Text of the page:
Does every morning feel more like a groggy extension of the night before, rather than a fresh new start?
A new study from Deloitte suggests the solution is to quit checking your phone so often before, after and even during bedtime.
Deloitte surveyed the behaviors of more than 4,000 smart phone users and found that one third of adults check their phones when they wake up at night, along with nearly half of people under the age of 35.
The study also found that one in 10 people check text messages in the middle of the night (or one in five for those under the age of 35), 10 percent check their phone the moment they wake up and a third of people do so within five minutes. More than a quarter of people look at their phones within five minutes of going to bed.
These kinds of constant screen habits can seriously impact a good night’s sleep, say the researchers.
"Exposure to light, including that from a screen just before going to sleep, can confuse the brain into thinking it is still daytime, and inhibit the process of falling asleep," the study reads.
While it’s recommended that people keep their eyes off their screens for a full hour before bed, Deloitte found that less than 25 percent actually follow this suggestion.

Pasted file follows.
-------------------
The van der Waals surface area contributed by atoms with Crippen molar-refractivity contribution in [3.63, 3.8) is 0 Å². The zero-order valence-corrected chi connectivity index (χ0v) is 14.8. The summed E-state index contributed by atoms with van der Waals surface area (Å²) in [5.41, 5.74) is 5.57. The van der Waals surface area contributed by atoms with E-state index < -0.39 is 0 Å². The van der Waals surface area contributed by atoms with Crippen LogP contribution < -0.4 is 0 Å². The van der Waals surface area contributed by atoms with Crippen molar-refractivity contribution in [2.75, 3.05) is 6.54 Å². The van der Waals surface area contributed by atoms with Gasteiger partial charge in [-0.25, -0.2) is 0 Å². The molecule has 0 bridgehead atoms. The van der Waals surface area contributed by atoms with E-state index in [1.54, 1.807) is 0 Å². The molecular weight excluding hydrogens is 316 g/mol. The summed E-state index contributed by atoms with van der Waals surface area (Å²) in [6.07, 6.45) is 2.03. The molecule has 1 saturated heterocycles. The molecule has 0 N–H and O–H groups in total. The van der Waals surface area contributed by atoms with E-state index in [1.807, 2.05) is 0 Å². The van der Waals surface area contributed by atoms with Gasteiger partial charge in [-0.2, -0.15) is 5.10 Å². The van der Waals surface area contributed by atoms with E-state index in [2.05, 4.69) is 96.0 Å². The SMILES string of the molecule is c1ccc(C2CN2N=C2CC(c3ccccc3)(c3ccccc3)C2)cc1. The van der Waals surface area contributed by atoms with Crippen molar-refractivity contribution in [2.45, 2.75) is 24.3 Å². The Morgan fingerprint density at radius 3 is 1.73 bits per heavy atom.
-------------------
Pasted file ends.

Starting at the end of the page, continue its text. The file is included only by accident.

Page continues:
If you’re serious about changing your habits for the better, the researchers recommend placing your phone out of arm's reach before hitting the sack. Another option to download an app that measures your screen time or rewards you for steering clear during certain hours.
If you really need to refresh your email at 2 a.m. for that message from your boss (trust us, you don’t) researchers recommend choosing a red- or orange-tinted screen over a blue one, as this can be less disruptive to rest; features like Night Shift on Apple iOS 9.3 or Twilight for Android can hook you up.
Better yet, just exercise some willpower and opt for counting sheep over swiping right at 3 a.m. You’ll thank yourself in the morning.